Agricultural buildings used in farming operations include those designed to house families and workers, as well barns and shelters for grain and crop storage; cattle, horse and livestock barns; arenas and feedlots; dairy and calving barns; farm machinery storage; workshops and crop processing.
A long way from old-fashioned barn raising, metal building systems are accelerating the ag building industry
Metal building systems provide large clear-spans, produce column-free interiors with uninterrupted floor space and open, adaptable floor plans and excel at supporting the functions in an agricultural environment. They are quick to build, virtually maintenance free, energy saving, long lasting and able to withstand harsh elements. For these reasons metal building systems along with metal wall and roofing are helping grow, change and evolve the agricultural building industry.
Over the past 50 years, there has been an expansion of corporate farming interests. These large farms consolidate many smaller farms into what’s known as factory farming. “The large size of these farms creates a need for larger storage facilities to house equipment and production materials along with livestock,” says Thomas Davis, marketing manager of BSIT-Data Management at Rapidset Metal Buildings, Colorado Springs, Colo. “This change in the farming industry has directly affected the agricultural building industry. We see a dramatic increase in the length of feed and livestock buildings to host a larger number of animals.”
Agricultural buildings used to be made almost entirely out of wood. Davis cites concerns over deforestation and lumber cost increases as reasons why farms are moving to steel building construction. “Steel buildings are much less expensive compared to their wood counterparts and last much longer. We have seen the number of building designs and features increase to meet the ever-changing needs of agricultural producers.”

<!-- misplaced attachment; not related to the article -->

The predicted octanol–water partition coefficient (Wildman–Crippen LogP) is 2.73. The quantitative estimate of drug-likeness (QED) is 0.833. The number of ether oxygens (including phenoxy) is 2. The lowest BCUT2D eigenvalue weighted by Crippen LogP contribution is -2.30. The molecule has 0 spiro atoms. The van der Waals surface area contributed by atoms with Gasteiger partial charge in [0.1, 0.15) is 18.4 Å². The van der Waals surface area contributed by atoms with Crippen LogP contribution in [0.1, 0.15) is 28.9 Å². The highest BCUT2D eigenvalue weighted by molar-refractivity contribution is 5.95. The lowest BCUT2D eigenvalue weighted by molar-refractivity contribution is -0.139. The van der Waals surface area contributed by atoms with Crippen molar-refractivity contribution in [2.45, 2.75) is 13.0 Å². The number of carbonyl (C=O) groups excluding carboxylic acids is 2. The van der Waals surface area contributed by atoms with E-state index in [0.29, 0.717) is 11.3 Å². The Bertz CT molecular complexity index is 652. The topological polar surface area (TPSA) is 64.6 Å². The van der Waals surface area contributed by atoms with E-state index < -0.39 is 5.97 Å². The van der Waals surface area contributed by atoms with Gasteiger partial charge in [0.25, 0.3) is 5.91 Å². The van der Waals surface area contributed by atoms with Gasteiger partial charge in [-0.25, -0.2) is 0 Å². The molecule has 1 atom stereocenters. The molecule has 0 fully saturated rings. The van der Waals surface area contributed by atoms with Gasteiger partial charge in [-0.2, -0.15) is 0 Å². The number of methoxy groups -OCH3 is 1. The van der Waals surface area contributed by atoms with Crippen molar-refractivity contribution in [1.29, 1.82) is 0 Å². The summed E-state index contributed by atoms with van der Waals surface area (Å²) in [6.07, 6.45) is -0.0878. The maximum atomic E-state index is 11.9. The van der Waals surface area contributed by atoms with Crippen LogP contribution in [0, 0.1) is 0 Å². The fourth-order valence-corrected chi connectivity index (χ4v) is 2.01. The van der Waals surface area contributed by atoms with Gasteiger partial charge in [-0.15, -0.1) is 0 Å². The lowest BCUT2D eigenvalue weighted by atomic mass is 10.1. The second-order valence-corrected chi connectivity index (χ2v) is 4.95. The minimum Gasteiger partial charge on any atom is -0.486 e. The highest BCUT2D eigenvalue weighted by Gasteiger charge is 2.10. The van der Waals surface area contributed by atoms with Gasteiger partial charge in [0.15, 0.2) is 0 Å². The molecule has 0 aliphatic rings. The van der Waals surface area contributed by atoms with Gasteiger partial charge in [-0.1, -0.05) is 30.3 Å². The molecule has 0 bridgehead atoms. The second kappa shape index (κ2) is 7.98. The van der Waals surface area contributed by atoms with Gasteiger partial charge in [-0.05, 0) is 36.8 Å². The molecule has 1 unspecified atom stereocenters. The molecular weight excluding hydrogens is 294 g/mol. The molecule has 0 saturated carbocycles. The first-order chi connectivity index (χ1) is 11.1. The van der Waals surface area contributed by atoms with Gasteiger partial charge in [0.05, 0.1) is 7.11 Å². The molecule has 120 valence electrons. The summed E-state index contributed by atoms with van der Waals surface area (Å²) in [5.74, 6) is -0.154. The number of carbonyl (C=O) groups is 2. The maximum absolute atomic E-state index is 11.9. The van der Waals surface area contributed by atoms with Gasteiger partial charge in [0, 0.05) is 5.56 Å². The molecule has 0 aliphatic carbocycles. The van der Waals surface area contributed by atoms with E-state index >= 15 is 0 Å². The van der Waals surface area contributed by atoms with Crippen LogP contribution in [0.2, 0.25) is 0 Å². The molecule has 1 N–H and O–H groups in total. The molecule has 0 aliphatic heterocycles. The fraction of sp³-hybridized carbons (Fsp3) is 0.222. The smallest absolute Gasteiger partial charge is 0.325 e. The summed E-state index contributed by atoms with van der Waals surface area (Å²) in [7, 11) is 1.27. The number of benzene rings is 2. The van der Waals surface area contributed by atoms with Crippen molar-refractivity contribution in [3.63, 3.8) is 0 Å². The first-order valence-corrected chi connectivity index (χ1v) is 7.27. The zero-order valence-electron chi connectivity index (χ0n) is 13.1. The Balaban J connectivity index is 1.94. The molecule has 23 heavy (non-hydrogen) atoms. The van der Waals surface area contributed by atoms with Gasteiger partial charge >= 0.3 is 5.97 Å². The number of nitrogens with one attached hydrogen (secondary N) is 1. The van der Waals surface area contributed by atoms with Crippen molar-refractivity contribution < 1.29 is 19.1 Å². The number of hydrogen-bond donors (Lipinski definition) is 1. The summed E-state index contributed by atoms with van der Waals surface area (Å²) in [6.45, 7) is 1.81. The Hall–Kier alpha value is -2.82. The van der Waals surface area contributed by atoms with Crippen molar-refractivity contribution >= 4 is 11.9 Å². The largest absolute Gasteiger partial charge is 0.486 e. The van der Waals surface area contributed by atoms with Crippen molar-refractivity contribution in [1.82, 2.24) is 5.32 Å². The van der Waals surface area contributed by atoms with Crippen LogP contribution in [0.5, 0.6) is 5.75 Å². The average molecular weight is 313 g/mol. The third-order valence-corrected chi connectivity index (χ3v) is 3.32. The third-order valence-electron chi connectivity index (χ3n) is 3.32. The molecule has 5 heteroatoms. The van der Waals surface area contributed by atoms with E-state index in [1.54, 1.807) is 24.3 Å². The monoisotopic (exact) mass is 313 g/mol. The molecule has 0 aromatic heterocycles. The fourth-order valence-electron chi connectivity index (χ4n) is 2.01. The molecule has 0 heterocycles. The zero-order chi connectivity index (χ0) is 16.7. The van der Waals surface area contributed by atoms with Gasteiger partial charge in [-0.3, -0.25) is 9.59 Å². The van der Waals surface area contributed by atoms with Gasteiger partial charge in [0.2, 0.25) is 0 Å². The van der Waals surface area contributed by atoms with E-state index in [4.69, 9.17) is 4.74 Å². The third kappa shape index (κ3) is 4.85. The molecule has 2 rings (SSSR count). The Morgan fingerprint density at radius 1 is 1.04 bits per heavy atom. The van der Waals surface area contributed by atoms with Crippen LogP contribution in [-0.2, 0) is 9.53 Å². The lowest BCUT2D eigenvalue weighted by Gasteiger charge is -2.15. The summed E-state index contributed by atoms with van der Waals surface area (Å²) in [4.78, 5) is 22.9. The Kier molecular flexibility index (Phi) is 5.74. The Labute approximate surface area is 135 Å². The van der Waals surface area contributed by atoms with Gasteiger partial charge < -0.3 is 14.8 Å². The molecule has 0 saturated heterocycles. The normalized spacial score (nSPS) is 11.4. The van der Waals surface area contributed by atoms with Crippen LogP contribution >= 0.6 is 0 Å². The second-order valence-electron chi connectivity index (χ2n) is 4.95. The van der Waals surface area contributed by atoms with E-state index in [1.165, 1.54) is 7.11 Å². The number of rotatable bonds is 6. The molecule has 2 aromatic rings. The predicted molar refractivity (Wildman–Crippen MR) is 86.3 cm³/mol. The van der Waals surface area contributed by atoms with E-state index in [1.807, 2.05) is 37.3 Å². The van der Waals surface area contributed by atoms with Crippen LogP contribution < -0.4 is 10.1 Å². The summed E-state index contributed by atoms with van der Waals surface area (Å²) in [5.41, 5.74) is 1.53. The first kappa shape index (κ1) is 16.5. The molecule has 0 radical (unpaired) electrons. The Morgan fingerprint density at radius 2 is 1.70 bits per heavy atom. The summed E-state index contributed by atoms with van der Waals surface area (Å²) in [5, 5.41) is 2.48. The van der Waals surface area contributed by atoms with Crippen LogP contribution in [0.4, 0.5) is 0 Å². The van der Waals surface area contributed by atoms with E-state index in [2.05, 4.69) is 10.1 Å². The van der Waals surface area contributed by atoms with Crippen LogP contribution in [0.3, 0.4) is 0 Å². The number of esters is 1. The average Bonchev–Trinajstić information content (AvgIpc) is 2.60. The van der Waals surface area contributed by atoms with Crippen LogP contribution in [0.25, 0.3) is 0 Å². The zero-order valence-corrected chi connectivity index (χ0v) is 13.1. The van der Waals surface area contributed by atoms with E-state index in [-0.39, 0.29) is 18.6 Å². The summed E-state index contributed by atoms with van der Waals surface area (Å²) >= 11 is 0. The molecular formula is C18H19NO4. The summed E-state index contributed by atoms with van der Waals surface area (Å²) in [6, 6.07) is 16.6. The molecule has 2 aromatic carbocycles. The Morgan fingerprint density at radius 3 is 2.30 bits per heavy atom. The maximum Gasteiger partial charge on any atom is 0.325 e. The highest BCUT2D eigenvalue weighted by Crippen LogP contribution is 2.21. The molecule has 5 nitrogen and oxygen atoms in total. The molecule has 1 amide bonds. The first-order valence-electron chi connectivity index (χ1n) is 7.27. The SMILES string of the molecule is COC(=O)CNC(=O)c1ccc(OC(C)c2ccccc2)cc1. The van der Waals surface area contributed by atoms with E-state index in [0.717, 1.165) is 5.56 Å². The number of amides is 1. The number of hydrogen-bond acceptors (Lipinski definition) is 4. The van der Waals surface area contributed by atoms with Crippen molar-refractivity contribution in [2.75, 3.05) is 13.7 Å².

William L. Coulbourne, owner, Coulbourne Consulting, Churchton, Md., agrees metal buildings have replaced old wooden pole barns and similar structures because of their cost and ease of erection. “Large farms or consolidated farms could be using metal buildings to help consolidate operations. I think the primary driving forces are cost and ease of erection.”
Fredrick Moore, general manager of Heritage Building Systems, Little Rock, Ark., has seen customers (commercial and family-owned) seek out agricultural metal buildings over wood because they are noncombustible, a better investment on their property, don’t require an overhead truss, are termite resistant and are typically cheaper to insure. “Now, we see most customers are taking into consideration the ease of construction and cost to determine if a metal building is right for them. For farmers, one major driving force is federal regulation. For example, dairy and cattle farmers have regulations to follow for their feeding operations if they are housing animals. Often, an agricultural metal building is chosen because of its price, ease of construction, compliance with guidelines and ability to offset corrosive material.”
Larry Burkhalter, district sales manager at American Buildings Co., Eufaula, Ala., has witnessed his metal buildings business grow and expand because of the increasing construction needs that come along with agriculture storage. “Modern farming methods have allowed greater and greater crop yields, which in turn have required more and more commodity storage for the farmers. Also, building needs have arisen from newer agricultural crops on the scene. For example, oil processing facilities for olives and tea tree oil, have been either constructed recently or are on the drawing board and in the planning stages.”